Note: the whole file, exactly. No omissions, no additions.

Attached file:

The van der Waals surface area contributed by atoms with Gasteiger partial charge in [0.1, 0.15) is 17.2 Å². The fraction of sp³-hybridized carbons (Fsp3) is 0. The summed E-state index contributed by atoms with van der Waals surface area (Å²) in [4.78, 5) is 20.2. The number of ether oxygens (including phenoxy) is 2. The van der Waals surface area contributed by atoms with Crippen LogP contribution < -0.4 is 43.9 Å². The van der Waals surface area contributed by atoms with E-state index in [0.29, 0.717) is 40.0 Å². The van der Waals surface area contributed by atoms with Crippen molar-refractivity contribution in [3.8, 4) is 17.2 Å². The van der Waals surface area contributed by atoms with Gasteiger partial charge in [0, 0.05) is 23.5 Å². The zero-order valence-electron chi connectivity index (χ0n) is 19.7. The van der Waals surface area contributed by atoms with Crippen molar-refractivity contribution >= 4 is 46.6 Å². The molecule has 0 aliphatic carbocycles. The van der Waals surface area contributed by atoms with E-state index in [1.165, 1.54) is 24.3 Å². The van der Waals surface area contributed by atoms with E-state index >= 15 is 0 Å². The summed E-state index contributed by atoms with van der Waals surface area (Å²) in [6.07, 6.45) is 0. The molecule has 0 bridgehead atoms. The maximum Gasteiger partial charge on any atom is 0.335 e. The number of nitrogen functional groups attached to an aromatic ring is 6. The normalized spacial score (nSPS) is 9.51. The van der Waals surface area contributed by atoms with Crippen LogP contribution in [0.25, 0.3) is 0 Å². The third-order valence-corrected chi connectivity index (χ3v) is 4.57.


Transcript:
The van der Waals surface area contributed by atoms with Gasteiger partial charge in [0.1, 0.15) is 17.2 Å². The fraction of sp³-hybridized carbons (Fsp3) is 0. The summed E-state index contributed by atoms with van der Waals surface area (Å²) in [4.78, 5) is 20.2. The number of ether oxygens (including phenoxy) is 2. The van der Waals surface area contributed by atoms with Crippen LogP contribution < -0.4 is 43.9 Å². The van der Waals surface area contributed by atoms with E-state index in [0.29, 0.717) is 40.0 Å². The van der Waals surface area contributed by atoms with Crippen molar-refractivity contribution in [3.8, 4) is 17.2 Å². The van der Waals surface area contributed by atoms with Gasteiger partial charge in [0, 0.05) is 23.5 Å². The zero-order valence-electron chi connectivity index (χ0n) is 19.7. The van der Waals surface area contributed by atoms with Crippen molar-refractivity contribution >= 4 is 46.6 Å². The molecule has 0 aliphatic carbocycles. The van der Waals surface area contributed by atoms with E-state index in [1.165, 1.54) is 24.3 Å². The van der Waals surface area contributed by atoms with E-state index >= 15 is 0 Å². The summed E-state index contributed by atoms with van der Waals surface area (Å²) in [6.07, 6.45) is 0. The molecule has 0 bridgehead atoms. The maximum Gasteiger partial charge on any atom is 0.335 e. The number of nitrogen functional groups attached to an aromatic ring is 6. The normalized spacial score (nSPS) is 9.51. The van der Waals surface area contributed by atoms with Crippen LogP contribution in [0.25, 0.3) is 0 Å². The third-order valence-corrected chi connectivity index (χ3v) is 4.57.